A London university has developed an IQ test for dogs that could pave the way for breakthroughs in our understanding of the links between intelligence and health.
The London School of Economics, along with Edinburgh University, has discovered that dog intelligence functions in a similar way to human intelligence.
Recent studies have shown smarter people tend to live longer.
If scientists can prove this is the same in dogs then they can use them to study long-term health problems such as dementia.
Dr Rosalind Arden, a research associate at the LSE said: "We asked the question, if a dog is good at one test does it tend to be better than average at the other test? And we found that yes that's true.
This is the first step in trying to develop a really snappy, reliable dog IQ test, and that has got implications that aren't obvious at first."
Sixty eight border collies were given a series of cognitive tasks, including finding their way to food behind a barrier and learning to choose a bigger portion of food.
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An inventor from Fulham has launched a range of men's underwear designed to protect the wearer's fertility levels.
Scientist Joseph Perkins says the fabric, which contains silver mesh, protects men from the potentially harmful effects of electromagnetic radiation given off by wireless devices including smartphones and laptops.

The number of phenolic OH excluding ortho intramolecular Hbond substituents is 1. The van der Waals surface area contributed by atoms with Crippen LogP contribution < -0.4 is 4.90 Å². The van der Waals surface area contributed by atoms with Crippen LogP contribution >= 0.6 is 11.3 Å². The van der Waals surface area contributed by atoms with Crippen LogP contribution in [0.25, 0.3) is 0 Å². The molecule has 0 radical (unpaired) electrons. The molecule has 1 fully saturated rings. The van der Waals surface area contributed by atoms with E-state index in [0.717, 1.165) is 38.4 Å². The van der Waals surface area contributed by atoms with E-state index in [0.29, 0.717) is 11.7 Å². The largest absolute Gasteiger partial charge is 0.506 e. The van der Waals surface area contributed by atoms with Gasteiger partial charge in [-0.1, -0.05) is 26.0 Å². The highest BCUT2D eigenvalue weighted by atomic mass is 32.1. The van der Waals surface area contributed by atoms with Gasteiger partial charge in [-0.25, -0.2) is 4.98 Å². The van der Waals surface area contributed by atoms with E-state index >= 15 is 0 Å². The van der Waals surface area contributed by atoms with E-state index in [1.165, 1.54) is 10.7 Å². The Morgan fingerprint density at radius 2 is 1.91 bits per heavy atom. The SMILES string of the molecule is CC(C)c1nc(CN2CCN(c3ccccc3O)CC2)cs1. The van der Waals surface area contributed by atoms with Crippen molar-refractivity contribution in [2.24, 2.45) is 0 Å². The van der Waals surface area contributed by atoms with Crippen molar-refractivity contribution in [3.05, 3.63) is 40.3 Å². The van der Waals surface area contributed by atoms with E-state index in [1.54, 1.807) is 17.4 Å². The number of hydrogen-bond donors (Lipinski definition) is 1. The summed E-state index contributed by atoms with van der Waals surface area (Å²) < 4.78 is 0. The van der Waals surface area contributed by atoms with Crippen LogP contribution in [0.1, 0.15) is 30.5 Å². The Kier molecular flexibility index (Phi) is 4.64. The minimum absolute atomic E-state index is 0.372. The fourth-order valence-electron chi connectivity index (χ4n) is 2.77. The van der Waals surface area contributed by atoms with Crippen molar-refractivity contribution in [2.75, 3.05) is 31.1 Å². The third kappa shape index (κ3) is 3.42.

Male fertility has declined in recent years and one possible cause is exposure to electromagnetic radiation emitted by Wi-Fi-enabled devices, which has been shown in clinical studies to lower sperm count
A 2014 study by the University of Exeter reviewed previous research investigating the link between electromagnetic radiation and sperm damage. Its findings were not 100% conclusive, but did a show a correlation between exposure to the radiation and poor sperm health.
Inventor Jason Perkins said: "Like so many people, my smartphone and laptop use has increased dramatically in recent years which made me realise that I was exposing myself to large amounts of electromagnetic radiation, mostly centred on my groin.
"With my Physics background I knew there must be a way to shield from electromagnetic radiation using a simple solution."
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University College London is to review its communications strategy after the resignation of Sir Tim Hunt.
The Honorary Professor resigned after criticism of a speech in which he said women were hopeless at science.
The university's governmening body says the media interest was unprecedented, and recognises the distress caused to Sir Tim.
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